• Verbal assurances conveniently forgotten Verbal assurances from company staff or company reps that properties were covered for flood were dismissed or denied after claims were made. Many policyholders said they were verbally assured that their homes were covered for flood, but insurance companies routinely claimed they had no physical record of such conversations. That meant the promises didn’t count as evidence during the claims process. Insurers often claimed to have no recordings of calls in which policyholders were assured they were covered.
  • Confusing and complex claims process Many policyholders were subjected to a lengthy, confusing, misleading and rude claims process. Assessors sped through inspections showing little interest; promised deadlines were not met; after lengthy delays policyholders were told that the insurer was still waiting for assessor and hydrology reports or that the final decision was still under review. Some claims were still not processed six months after they were lodged.
  • Communication ‘clear as mud’ Letters from insurers about whether a claim was accepted or denied were so convoluted that some policyholders required a lawyer’s assistance to determine whether the insurer has agreed to pay or not. This crucial information was often buried in a sea of indecipherable verbiage, often toward the end of the letter. Many lawyers also had trouble figuring out what the letters said.
Much of the assessment was based on information provided Legal Aid Queensland (LAQ), however they were also influenced by the attitude and observations of government ministers.

Sunday, October 30, 2011

Access to property specific land information.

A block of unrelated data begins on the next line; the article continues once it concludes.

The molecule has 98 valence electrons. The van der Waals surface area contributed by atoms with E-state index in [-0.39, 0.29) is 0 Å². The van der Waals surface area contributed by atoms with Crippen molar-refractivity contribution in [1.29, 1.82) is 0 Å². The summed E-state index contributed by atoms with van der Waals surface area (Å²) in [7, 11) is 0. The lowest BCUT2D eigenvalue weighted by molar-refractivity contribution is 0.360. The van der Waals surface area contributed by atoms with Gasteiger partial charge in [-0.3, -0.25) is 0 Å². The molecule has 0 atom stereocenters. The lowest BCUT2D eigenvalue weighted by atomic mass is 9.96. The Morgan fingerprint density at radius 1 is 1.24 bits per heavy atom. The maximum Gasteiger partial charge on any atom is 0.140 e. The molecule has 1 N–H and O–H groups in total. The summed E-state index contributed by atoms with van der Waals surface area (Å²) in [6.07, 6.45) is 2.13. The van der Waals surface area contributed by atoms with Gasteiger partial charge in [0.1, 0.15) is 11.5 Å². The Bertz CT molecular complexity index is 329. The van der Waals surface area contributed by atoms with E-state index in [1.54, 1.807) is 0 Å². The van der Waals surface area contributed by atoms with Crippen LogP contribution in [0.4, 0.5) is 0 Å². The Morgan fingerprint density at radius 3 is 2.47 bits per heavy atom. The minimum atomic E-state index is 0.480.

The Department of Building and Housing has released a document called "Preview of the update to: Guidance on house repairs and reconstruction following the Canterbury Earthquakes". It is a preview to changes being made to the original document released in December last year.

The Preview is available here, and the original document here. The updated version will be released in November 2012.

The Preview contains a mixture of stuff. Something that caught my attention is Section 3.1, bottom right hand corner of page 5, which reads (2nd para is the important one):
Technical Category (TC) and other land information can be obtained from a CERA website: www.landcheck.org.nz. The website will advise residential property owners and their insurers of the foundation Technical Category appropriate to their specific site.
Insurers, their Project Management Organisations (PMO’s), Building Consent Authorities, designers and builders will have access to the Canterbury Recovery Orbit website, as necessary. This will enable access to Technical Category and existing geotechnical information specific to the site, provide a means to enter geotechnical data collected and facilitate building consent applications.
It does seem that data gathering at a very specific level is not only well underway but also being collated with the purpose of making it available to everyone except the property owner. I haven't yet located anything about the Canterbury Recovery Orbit website that is mentioned in the second paragraph.